Question of the Week: October 24th, 2017

Was questioning or uncertainty ever a big part of your identity? 

As soon as I read the word asexual I said “that’s me” and moved on. In the almost ten years since other people have questioned if I’m asexual, but I never did. Questioning and uncertainty has been a big part of my identity in other areas: romantic orientation, the type of relationship I want, and my gender. Those areas of my identity always seemed fluid and open to transformation and unfolding while asexuality was a solid touchstone.

For a while I thought I was wtf/quoiromantic, which is all about uncertainty. I’ve never heard about wtfsexual (and I can’t tell how many of the few Google search results on it are serious), but maybe that’s because gray-a is big enough to include all of the uncertainty and questioning some of us might have about being ace. Or is it? I had a friend who questioned if she was gray-a and I’m sure others have as well.

About Talia

Talia is an asexual, nonbinary, vegan-feminist that drinks a lot of coffee and stays up very late playing Blizzard video games and writing fiction. They are working on a PhD in Environmental Studies where they think a lot about oppression as intersectional and impacting identities differentially. Talia has a particular fondness for asexuality, fandom, and Critical Animal Studies. Their personal blog is
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6 Responses to Question of the Week: October 24th, 2017

  1. Elizabeth says:

    I think pretty much anyone who ever read my blog prior to 2014 already knows my answer to this question is yes, lol.

    I don’t know if right now I would describe it as uncertainty anymore, but I still exist in a space of liminal ambiguity and fluidity wrt various kinds of attractions and being somewhere on the aromantic-ish side of the spectrum, but exactly where I leave intentionally undefined. I’m certain that for me, it’s not really worth dissecting that, and that I want to resist the impulse (to some degree, pressure) to categorize myself as one or the other publicly. So yeah, quoiromantic/wtfromantic works for me, and so does greyromantic, but it’s probably more about resisting the binary framework (and the focus on the minutiae of experiences of attraction) than being all that uncertain about it now, in my case.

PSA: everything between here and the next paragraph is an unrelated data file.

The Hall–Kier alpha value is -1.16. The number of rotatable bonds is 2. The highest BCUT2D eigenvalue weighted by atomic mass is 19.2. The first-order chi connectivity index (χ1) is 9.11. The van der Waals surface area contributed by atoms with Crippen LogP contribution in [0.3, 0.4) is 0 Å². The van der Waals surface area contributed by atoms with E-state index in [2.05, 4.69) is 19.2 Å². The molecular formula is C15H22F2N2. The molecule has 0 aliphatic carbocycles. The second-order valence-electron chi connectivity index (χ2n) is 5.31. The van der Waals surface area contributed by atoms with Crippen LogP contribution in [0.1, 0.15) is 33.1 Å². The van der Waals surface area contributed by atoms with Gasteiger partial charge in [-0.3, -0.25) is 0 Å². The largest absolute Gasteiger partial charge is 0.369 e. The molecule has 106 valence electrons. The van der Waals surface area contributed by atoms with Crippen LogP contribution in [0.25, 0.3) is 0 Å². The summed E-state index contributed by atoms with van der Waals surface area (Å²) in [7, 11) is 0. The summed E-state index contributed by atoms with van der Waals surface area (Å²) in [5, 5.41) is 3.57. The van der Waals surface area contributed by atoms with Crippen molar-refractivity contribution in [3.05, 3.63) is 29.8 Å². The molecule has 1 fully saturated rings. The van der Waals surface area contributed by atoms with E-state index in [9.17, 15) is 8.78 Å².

(And one day, maybe I will finish that damn post about all this.)

  2. Rivers says:

    I’m with you in knowing pretty much from the get-go that I was ace. Same with being aro. However, I’ve had a lot more complicated time with figuring out more subtle parts of my identity (such as my demisensuality) and my gender. My gender is rather fluid, and I have a lot of internalized prejudice about it, being raised conservative in a conservative community where you aren’t supposed to talk or think about it. It’s still something I’m questioning, and only something I’ve been able to see with an open mind over the past few weeks.

  3. luvtheheaven says:

    My recent piece in The Asexual journal describes yeah, my story which people familiar with me already know pretty well:
    And questioning was a big part of that. One of my paragraphs starts:
    “I’m grateful I found the word “asexual” when I did. It took me a few months—and a lot of attempts to fit inside a heteronormative mold—before I finally accepted that I’d never feel sexual attraction, desire, or arousal.” That condenses my questioning into just the few months I was struggling to figure myself out with the possibility of asexual, with the knowledge that I must be gray-asexual at the least, slowly boiling up, but ignores the significant chunk of time before that – years? – when I’d learned the word and pushed it aside not even questioning, not even consciously considering yet that it might be me. And (a)romanticism I questioned for even longer. Doubt was a bigger part of the romantic orientation I’d settled on for a while and to some extent even now. I wouldn’t necessarily call my questioning if I was asexual a big part of my identity. It was an in between stage in my identities, between being wrong but sure enough I was straight and before settling on a truth I felt confident of, and in that period I was unsure of what to identify as. My identity itself was in flux, not solidly on questioning or doubt.